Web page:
Drop-off sites
Your local authority website will also provide details about how to recycle more unusual materials and bulky items that may not be cost effective for them to collect, including cracked drinking glasses, broken metal cutlery and black shampoo bottles.

Every area has communal recycling bins for some of the items not accepted in domestic bins, such as shoes and small electrical items including irons and hairdryers. Alternatively, your council website may direct you to a larger recycling centre.

It’s worth discovering your nearest TerraCycle recycling points, too. TerraCycle works with brands to offer drop-off locations for hard-to-recycle waste streams, including contact lenses, toothbrushes and toothpaste tubes, and these are often near to local authority bins.

Related: From bottles to toothbrushes: seven ways to reduce your plastic waste

In-store options
TerraCycle recycling points can be found in shops as well. Superdrug, for instance, has TerraCycle collection bins for empty medication blister packs. Other retailers offering their own in-store recycling schemes include Lush, where you can return own-brand packaging for a discount on your next purchase. John Lewis also accepts used beauty products.

Such initiatives are particularly useful for items that can be recycled but aren’t typically accepted in local authority collections. BRITA, for example, has pioneered a filter cartridge recycling programme since 1992, allowing users to eliminate single-use plastic water bottles by filtering tap water. Stockists with cartridge recycling facilities include high street stores such as John Lewis and Argos, as well as supermarket chains. Find your local recycling point at

Supermarkets often host a range of recycling points. Sainsbury’s is rolling out a flexible plastics scheme nationwide that accepts chocolate wrappers, biscuit packets, crisp bags, toilet roll wrapping, baby food and pet food pouches, toiletry sachets and even clingfilm.

The Flexible Plastic Fund has a complete list of what you can deposit in these bins.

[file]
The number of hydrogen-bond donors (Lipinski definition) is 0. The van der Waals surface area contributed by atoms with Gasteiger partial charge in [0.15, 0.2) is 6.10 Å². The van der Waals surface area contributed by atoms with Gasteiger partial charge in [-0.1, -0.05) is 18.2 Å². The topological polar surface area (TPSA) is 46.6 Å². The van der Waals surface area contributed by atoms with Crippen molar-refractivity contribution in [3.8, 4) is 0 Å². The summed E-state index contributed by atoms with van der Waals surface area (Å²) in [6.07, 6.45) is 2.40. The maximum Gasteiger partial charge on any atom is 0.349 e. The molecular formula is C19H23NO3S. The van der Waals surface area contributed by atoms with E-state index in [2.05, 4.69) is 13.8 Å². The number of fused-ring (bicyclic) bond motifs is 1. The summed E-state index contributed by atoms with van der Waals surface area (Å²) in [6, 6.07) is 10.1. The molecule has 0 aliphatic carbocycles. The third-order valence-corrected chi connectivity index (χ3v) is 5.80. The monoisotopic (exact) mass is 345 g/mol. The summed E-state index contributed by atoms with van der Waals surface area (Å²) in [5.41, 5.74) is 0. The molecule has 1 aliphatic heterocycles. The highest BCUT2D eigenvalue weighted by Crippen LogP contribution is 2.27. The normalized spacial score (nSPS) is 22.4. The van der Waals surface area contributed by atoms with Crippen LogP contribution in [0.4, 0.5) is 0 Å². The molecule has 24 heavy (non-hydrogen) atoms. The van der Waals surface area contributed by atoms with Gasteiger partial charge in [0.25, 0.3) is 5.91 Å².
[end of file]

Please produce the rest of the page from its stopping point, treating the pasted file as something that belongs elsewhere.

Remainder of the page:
It’s getting easier
Still unsure if an item is recyclable?

There are many ways to creatively reuse products and packaging instead of discarding them, from cutting worn-out clothes into cleaning rags, to making plastic bottles into miniature greenhouses for seedlings. A quick search online will bring up plenty of ingenious ideas, such as 60 ways to reuse plastic bottles from For Our Seas Health, or check out YouTube channels such as 5-Minute Crafts for numerous other reuse hacks. If you need more hands-on guidance, look for local events – Ecobirmingham, for instance, runs regular upcycling workshops.

If that sounds like too much work for you, go back to the guidance provided by your local authority or look for information on the manufacturer’s website about dedicated recycling programmes.

New initiatives are getting on board all the time, such as Podback, a coffee pod recycling service, while improvements in recycling technology mean that previously hard-to-process items are now far more widely accepted in kerbside collections.

Collectively, these changes are making it easier to recycle a greater range of household items than ever before, meaning we can all push that recycling rate beyond 46.2% and up to new highs.

A simple change like ditching plastic bottles will help the environment. Head to BRITA for more information

Our goal is to create a safe and engaging place for users to connect over interests and passions. In order to improve our community experience, we are temporarily suspending article commenting